Statins are used to prevent heart disease but concerns over extending their use to healthy people with a low risk of cardiovascular illness sparked an intense public debate in 2013-14.
Researchers from the London School of Hygiene and Tropic Medicine examined prescribing data from GPs to uncover how the public debate impacted on patients with existing heart disease and those at risk of developing the disease starting and stopping statins.
The authors estimate that more than 200,000 patients across the UK may have stopped statin therapy in the six months after, which could lead to more than 2,000 additional cardiovascular events, such as heart attacks and strokes, over the next 10 years.
Patients already taking statins were more likely to stop taking them for both primary and secondary prevention after the period of high media coverage, particularly older patients and those with a longer continuous prescription.
Lead author Professor Liam Smeeth said: “It’s undoubtedly important that these debates are reflected in the media, who play a key role in communicating public health advice, but there is a concern that in the case of statins, widespread reporting of the debate may have given disproportionate weight to a minority view about possible side effects, denting public confidence in a drug which most scientists and health professionals believe to be a safe and effective option against heart disease for the vast majority of patients.”
There was no evidence that newly eligible patients were put off starting statins after the controversy, the research published in the British Medical Journal found.
The results are observational but the authors say they highlight “the potential for widely covered health stories in the lay media to impact on healthcare related behaviour.”
Writing in a linked editorial Gary Schwitzer, Publisher of HealthNewsReview.org, said the authors provide no patient data to support the belief that people stopped because of news reports, nor did they explore whether there were reduced side effects, such as muscle pain and diabetes, as a result of stopping.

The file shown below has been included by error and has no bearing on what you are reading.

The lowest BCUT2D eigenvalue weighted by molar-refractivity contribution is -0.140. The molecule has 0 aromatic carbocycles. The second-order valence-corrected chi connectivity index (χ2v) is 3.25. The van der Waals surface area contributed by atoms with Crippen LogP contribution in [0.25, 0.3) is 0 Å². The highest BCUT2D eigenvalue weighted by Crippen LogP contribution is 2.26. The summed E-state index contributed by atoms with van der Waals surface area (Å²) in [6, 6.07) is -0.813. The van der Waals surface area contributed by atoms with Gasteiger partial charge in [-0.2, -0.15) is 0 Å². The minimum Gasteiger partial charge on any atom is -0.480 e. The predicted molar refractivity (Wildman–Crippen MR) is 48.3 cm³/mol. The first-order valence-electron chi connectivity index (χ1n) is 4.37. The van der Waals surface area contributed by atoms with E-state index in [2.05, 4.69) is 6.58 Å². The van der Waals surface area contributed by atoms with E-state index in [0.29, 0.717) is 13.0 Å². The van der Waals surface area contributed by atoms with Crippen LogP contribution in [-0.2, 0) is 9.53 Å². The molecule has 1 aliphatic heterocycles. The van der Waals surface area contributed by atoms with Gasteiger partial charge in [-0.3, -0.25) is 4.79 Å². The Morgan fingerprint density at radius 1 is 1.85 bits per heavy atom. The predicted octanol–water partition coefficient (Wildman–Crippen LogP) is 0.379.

Professor Peter Weissberg, medical director at the British Heart Foundation (BHF), said: “There is no debate that patients who have suffered a heart attack or stroke should be taking statins to reduce their risk of another cardiovascular event.
“Evidence from numerous objective clinical trials also shows that statins are a safe and effective way of reducing risk of someone suffering a heart attack or stroke in the first place.
“It is absolutely vital that medical practice is guided by evidence, rather than strongly held personal opinions.”
A separate study suggested that some GPs lack confidence when responding to patients’ concerns about statins.
The research, conducted by the Picker Institute on behalf of the BHF, conducted three focus groups with GPs as well as an online poll of family doctors and cardiologists.
The authors wrote: “GPs in the focus groups reported a lack of confidence when responding to patients’ concerns about statins. They emphasized that they were generalists, not specialists, and that they struggled to keep up to date on the constantly changing landscape of research on the wide range of conditions relevant to their patient populations, particularly around complex issues such as statins.”
But 37 per cent of the 625 GPs who responded to the online poll said they were “very confident” in understanding the risks and benefits of statins, three in five said they were “fairly confident”, and 3 per cent said they were not confident.